"Never mind the Euro crisis," one report reads.
Around 100 million people across the European Union are offline, and have never used the web. It's figures like that which suggest the 'Internet' is not as globally-reaching as one might ordinarily think.
It's a shocking thought that Europe, home of some of the world's leading defence, computing, and technology companies, has nearly a quarter of its population that has never seen a LOLcat, or the wonder that is the Sneezing Panda.
(Image source: Flickr)
New figures suggest that 24 percent of 16--74 year olds across the 27 member states of the European Union have never been online.
In a similarly depressing figure, over 10 percent of the UK has never used the Internet. Though the figure has dropped from just shy of 30 percent in 2006, it still shows that nearly 7 million people are without web access at home.
The UK's communications regulator believes that more people could be accessing the web through mobile devices and smartphones, leading to a mismatch in the figures.
Eurostat, the European Union's statistics agency, said that just under half the population of Bulgaria, Cyprus, Greece and Portugal do not have a home Internet connection.
The Netherlands, Luxembourg, Sweden and Denmark all recorded at least the 90 percent mark in home users accessing the web.
But while there has been a massive jump in Internet access amongst European citizens over the past five years, the gap between the lowest and the highest access nations shows how far local economies have to work.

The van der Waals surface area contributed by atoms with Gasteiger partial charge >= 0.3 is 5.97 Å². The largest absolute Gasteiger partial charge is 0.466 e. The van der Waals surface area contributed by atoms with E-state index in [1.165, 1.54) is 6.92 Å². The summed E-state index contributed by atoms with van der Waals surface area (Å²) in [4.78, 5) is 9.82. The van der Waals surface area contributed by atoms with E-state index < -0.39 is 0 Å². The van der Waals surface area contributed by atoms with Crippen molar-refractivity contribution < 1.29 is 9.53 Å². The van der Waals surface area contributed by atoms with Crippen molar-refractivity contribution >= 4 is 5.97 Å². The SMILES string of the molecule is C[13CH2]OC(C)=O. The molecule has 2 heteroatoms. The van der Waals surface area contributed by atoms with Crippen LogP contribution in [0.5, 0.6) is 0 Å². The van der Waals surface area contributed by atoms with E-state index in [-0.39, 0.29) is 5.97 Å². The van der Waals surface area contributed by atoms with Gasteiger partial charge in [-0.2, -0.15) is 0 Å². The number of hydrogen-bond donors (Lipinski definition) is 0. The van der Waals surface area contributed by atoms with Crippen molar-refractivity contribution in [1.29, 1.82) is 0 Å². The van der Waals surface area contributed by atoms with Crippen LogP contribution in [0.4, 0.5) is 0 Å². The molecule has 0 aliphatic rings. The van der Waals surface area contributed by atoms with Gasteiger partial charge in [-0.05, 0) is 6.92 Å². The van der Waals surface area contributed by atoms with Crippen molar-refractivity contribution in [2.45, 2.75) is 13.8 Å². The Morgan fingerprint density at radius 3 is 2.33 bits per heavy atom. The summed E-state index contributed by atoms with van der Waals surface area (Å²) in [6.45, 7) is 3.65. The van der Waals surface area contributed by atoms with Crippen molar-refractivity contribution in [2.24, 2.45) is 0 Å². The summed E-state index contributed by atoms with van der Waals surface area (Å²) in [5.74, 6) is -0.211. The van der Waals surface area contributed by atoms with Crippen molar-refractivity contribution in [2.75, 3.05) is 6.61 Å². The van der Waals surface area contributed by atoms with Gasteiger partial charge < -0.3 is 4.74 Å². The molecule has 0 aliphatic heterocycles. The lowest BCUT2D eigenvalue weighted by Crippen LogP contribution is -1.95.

While 45 percent of the population is connected in Bulgaria, 94 percent of all Dutch households have a web connection.
One would think that the disparity arises between the poor not being able to afford such a 'luxury' -- though has been deemed now a fourth utility, and a 'human right' -- as well as the older generation's reluctance to get online.
Ultimately it falls down to government's not putting in the effort.
Governments are simply not putting the effort in to rebuild poor communications infrastructures, and lacking efforts to install high-speed Internet access. While states pledge 'Internet access for all', the recession has taken its toll, and many of these promises are failing in the eyes of the public.
The UK as one example promises to boost high-speed broadband access.
I recall only a few years ago under the previous Labour government a '50p tax', for which each landline-owning household in the UK would be charged 50 pence ($0.77) per month to supply a dedicated government broadband fund.
Considering we pay around 70p ($1.10) per year each to support the Royal family, the landline tax was not such a bad deal.
It was then-government policy then to 'tax' each household for only a year or two, generating an estimated £240--300 million ($371--460 million) per year to help boost local and particularly rural broadband.
We did not focus on high-speed 'inter-connected' cities that already had at least 2 Mbps broadband even in the poorest areas. The government instead made a pledge to get everyone online with at least 2 Mbps broadband by 2015.
Where is that now? It's probably in the deep, dark depths of the Treasury, buried under the vast amount of Parliamentary expenses.
Perhaps it will fall down to the private sector to roll out vast areas of major cities and rural areas with 4G coverage. London is already covered, and some areas of rural south-west England are experiencing trials. But for many, expensive 4G broadband will be the lifeline that so many people need.
It's hard to keep up with UK broadband policy at the best of times, let alone across Europe's member states. It seems that the necessity of government -- particularly that of shifting policy -- is getting in the way of firm promises that could benefit millions of people.
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